Friday afternoon the blogsphere, at least from the dissenters, was agog with the breaking news that the Virginia Attorney General filed a brief supporting a motion to intervene and defend the constitutionality of the Virginia code. The motion states, "The Attorney General has the obligation to defend the constitutionality of all Virginia statutes, regulations, and policies." The brief presents the argument supporting the constitutionality of the Virginia law in the particular case being presented. The brief gives supports the CANA (Convocation of Anglicans in North America) argument, but because the motion and the brief are not about CANA but about the constitutionality of the Virginia code, it concludes that "For the reasons stated above, regardless of how this Court interprets § 57-9, the statute is constitutional."
If the judge accepts the motion and agrees with the brief it seems to me the setup for an appeal is in place. What is to prevent that judgment being appealed to the Federal courts and the Virginia code being tested on a federal level? At the same time CANA's position still has to be upheld by court, not by the Va. AG anyway, since this motion and brief is for the sole purpose of defending the constitutionality of the Virginia statues and is not the final argument for the position taken by CANA.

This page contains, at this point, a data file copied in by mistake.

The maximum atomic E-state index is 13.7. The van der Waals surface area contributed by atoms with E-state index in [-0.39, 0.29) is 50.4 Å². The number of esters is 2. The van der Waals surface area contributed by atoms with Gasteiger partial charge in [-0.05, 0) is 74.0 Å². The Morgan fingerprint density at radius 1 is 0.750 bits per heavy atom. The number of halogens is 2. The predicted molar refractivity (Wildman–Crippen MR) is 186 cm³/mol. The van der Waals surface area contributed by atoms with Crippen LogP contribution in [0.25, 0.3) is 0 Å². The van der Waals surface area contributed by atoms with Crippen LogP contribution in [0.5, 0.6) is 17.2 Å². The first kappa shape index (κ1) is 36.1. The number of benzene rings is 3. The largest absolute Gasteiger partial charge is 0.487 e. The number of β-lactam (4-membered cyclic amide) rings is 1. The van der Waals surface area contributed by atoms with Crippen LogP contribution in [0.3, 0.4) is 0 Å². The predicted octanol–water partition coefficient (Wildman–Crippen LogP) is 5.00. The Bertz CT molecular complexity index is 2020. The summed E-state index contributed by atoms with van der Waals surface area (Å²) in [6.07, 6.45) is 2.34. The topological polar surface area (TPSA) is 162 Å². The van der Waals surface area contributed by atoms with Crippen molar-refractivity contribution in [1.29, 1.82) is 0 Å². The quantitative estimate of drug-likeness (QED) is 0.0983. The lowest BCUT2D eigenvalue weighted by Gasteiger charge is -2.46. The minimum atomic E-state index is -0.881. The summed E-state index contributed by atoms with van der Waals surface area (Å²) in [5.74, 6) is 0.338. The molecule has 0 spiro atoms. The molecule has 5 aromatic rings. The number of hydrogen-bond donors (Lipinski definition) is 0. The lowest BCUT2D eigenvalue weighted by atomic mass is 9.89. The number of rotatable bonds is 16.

If the judge is not convinced by the brief, or if he does not accept the motion to intervene the Attorney General's support for the CANA position is moot.
The Attorney General specifically says, "Pursuant to Virginia Supreme Court Rule 3.14, the Commonwealth of Virginia, upon relation of Robert F. McDonnell in his official capacity as Attorney General of the Commonwealth, moves to intervene in this matter for the limited purpose of defending the constitutionality of Virginia Code § 57-9 (“§ 57-9”).
BabyBlue's headline on the posting of the brief and motion reads, "Friday, January 11, 2008: BREAKING NEWS: VIRGINIA ATTORNEY GENERAL SIDES WITH VIRGINIA CONGREGATIONS THAT VOTED TO SEPARATE FROM THE EPISCOPAL CHURCH"
This is a reach. What the Virginia Attorney General holds concerning the specifics of CANA's position is a different matter than his required duty to defend the constitutionality of Virginia law. This brief and motion is only a middle step, along with a flood of other motions and briefs to be presented to the Judge.
It's too soon for joy or sorrow, other than to note that if the Virginia Attorney General were to take sides in an argument between two parties for the purpose of furthering that party's position, rather than defending the validity of the law, he would need to identify himself as a lawyer for one or the other particular party. One hopes the Attorney General is not siding with anyone, but rather giving an opinion about the law. It is for the lawyers for CANA to take sides.
At least that is how it seems to this non-lawyer.